Reducing noise and information overload is a problem we care passionately about. We have been working over the last 12 months on a new feature called Leo. You can think of Leo as your non-black-box research assistant – an easy-to-control AI tool which helps you reduce noise in your feeds and never miss important articles.
Here is a quick overview of the Leo 0.5 Beta feature set.
New Priority Tab
If you are part of the Leo 0.5 Beta Program, each of your feeds has now 2 tabs.
The All Tab includes all the articles published by the sources you follow.
The new Priority Tab includes the subset of articles flag by Leo as important – based on the priorities you defined for your Leo.
Three Core Prioritization Skills: Mentions, Topics, and Like Board
Leo 0.5 ships with three core skills: mentions, topics, and like-board. Each of these skills allow you to prioritize articles differently.
The mentions skill allows you to prioritize articles based on mentions of people, company or keywords which are important to you.
For example, you can ask Leo to prioritize all the articles that mention “JP Morgan”
The topic skill allow you to prioritize articles which are about a specific topic you are interested.
For example, you can ask Leo to analyze your tech feed and prioritize articles which are about artificial intelligence, quantum computing, or gaming.
Leo ships with one thousand pre-trained topics. If the topic you are interested in is part of that list, the topic skill is a powerful tool to let you focus your feed on what really matters to you.
Sometimes, the topic you are interested in a very niche. This is where the Like Board skill is very useful and powerful.
For example, if you are in the Sports industry, you might be interested in the emerging Smart Venue trend. Leo does not know out of the box about Smart Venue but if you can create a board and save 30-50 articles about Smart Venue, you can use the Like Board skill to teach your Leo a new personalized topic and ask Leo to prioritize future articles which are similar to the ones you save in that board.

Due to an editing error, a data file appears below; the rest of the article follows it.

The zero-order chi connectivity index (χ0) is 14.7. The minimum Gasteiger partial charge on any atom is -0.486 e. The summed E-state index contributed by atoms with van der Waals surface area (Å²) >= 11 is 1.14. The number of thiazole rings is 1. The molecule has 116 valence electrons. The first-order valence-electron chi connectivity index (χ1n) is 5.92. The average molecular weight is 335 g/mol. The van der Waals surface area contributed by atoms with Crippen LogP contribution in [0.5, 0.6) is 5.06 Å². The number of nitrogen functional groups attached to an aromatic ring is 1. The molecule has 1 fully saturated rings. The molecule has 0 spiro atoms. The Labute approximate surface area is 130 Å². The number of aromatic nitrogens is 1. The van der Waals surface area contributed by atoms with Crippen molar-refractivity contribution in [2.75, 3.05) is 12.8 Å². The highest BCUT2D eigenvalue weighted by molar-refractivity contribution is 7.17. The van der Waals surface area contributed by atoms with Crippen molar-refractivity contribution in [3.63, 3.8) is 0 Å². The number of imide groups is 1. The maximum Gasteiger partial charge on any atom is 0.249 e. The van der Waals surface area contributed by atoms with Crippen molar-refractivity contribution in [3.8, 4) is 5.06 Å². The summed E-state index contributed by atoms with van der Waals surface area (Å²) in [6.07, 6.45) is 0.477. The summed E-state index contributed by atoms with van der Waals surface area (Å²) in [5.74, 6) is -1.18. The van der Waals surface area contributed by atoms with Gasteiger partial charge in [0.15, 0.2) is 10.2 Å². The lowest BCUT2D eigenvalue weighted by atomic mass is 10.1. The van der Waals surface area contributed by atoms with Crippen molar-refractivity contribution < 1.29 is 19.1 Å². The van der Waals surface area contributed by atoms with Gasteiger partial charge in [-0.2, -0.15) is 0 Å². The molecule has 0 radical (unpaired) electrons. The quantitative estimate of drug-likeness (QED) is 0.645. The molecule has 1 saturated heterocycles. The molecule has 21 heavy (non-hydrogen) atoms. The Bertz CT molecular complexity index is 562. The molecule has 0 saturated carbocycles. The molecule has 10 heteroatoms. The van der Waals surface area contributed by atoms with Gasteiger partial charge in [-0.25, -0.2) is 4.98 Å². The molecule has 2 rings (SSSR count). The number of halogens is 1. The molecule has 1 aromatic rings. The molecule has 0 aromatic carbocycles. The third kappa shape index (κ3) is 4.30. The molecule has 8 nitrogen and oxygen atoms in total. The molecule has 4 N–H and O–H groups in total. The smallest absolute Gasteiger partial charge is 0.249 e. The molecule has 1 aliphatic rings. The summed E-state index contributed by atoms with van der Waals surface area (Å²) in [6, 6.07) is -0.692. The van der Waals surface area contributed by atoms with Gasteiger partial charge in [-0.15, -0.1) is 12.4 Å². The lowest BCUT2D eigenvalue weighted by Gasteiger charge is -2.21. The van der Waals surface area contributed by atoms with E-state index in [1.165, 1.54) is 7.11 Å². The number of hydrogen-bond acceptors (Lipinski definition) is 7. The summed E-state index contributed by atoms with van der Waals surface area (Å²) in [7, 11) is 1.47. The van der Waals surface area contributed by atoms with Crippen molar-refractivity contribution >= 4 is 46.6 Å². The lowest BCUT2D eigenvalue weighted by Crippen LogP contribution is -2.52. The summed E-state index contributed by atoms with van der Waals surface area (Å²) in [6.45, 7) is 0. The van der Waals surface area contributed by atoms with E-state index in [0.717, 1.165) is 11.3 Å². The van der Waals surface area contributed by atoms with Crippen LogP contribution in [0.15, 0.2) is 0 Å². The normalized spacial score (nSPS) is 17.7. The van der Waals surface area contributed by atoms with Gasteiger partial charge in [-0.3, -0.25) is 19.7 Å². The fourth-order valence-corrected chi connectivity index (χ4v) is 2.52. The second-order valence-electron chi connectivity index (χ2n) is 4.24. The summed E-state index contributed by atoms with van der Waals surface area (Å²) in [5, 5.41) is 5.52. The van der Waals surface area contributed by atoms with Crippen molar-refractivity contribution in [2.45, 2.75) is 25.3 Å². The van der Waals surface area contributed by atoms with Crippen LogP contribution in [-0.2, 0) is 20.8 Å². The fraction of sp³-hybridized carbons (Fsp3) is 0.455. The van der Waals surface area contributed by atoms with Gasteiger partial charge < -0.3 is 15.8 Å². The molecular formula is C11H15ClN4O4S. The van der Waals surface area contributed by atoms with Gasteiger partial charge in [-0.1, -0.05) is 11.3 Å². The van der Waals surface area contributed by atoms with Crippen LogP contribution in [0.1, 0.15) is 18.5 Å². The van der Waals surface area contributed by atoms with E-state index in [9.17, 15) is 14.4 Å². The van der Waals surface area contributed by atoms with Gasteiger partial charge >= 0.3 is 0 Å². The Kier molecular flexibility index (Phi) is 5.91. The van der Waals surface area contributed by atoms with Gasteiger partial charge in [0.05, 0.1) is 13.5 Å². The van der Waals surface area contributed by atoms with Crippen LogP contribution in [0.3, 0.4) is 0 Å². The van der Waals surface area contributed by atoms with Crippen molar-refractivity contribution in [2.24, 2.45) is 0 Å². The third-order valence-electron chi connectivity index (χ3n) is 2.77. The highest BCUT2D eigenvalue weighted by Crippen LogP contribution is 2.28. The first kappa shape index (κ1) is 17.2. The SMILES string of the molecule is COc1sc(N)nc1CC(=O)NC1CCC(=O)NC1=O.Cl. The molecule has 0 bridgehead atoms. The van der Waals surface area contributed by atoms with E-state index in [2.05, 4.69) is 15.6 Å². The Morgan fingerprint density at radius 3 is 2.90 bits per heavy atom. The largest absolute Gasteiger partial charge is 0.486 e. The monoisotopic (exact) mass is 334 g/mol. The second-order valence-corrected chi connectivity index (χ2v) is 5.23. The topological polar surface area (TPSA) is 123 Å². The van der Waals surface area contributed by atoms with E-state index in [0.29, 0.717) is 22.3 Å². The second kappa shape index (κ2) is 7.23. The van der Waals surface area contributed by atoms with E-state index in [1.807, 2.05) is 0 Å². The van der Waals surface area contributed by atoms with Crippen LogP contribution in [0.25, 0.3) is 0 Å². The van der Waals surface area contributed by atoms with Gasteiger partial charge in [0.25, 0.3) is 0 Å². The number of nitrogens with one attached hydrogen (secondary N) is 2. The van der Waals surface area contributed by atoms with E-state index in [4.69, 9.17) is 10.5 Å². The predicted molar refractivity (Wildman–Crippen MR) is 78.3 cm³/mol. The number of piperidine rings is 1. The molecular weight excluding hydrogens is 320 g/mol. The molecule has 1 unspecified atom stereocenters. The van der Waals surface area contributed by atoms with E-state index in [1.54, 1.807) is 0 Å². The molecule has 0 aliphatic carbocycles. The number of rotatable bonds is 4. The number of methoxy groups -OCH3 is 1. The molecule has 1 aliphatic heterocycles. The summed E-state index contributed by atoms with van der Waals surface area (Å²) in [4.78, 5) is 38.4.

Once you have defined the priorities of your Leo, he will continuously read your feed and flag articles which are aligned with those priorities.
The Like Board is particularly powerful because the more articles you save to that board, the more accurate Leo’s recommendation will become.
Finally, you can easily define more sophisticated priorities by combining multiple skills/layers.
Feedback Loop Via Less Like This
When Leo makes a back prioritization, you have the control to provide him feedback via the Less Like This button.
There are 5 different classes of feedback you can offer to your Leo:
The “Not About” feedback allows you to teach Leo that it matched the wrong keyword or topic. For example, you were interested in ICO (Initial Coin Offering) and Leo detected ICO (Internet Commissioner Office).
The “duplicated article” feedback allow you to flag articles which are on topic but you have already read about via a different source
The “I’m not interested in” feedback allow you to flag class of articles you are not interested about. For example, you might not be interested in market research type articles. If you can flag 10-20 articles as I am not interested in market research, Leo is going to learn and start prioritizing fewer market research articles.
Sometimes (specially for keyword alerts), you might get articles from sources you do not care about. The ‘mute domain’ feedback allows you to train your Leo to mute articles from those domains.
Finally, sometimes, the reason is more complex. The ‘Something else’ feedback offers you an easy way out.
Control and Transparency
A very important aspect of the Leo promise is that it is a fun, non-black-box AI you fully control and can easily collaborate with.
Transparent because each time Leo makes a prioritization, he will explain why the article was prioritized and give you the opportunity to refine that prioritization.
Control because you explicitly define all the priorities of your Leo and you can at anytime go in the Train Leo section and remove or refine a priority. No black box. No lag.
Goodbye Information Overload
Leo 0.1 Alpha customers saw 40-70% noise reduction on their feeds. More targeted feeds mean that you can save time while reducing the risk of missing important articles, or being the last to know about an important risk or market opportunity.
We look forward to seeing how your will be training your Leo!
It is frustrating to be skimming through your feeds and run into duplicate articles.
This happens for example when you have overlapping keyword alerts where two different keywords exist in the same article. It also happens when some sources publish the same articles into different RSS feeds. Finally, it happens a lot when a company issues a press release and other sources publish that press release with some minor changes.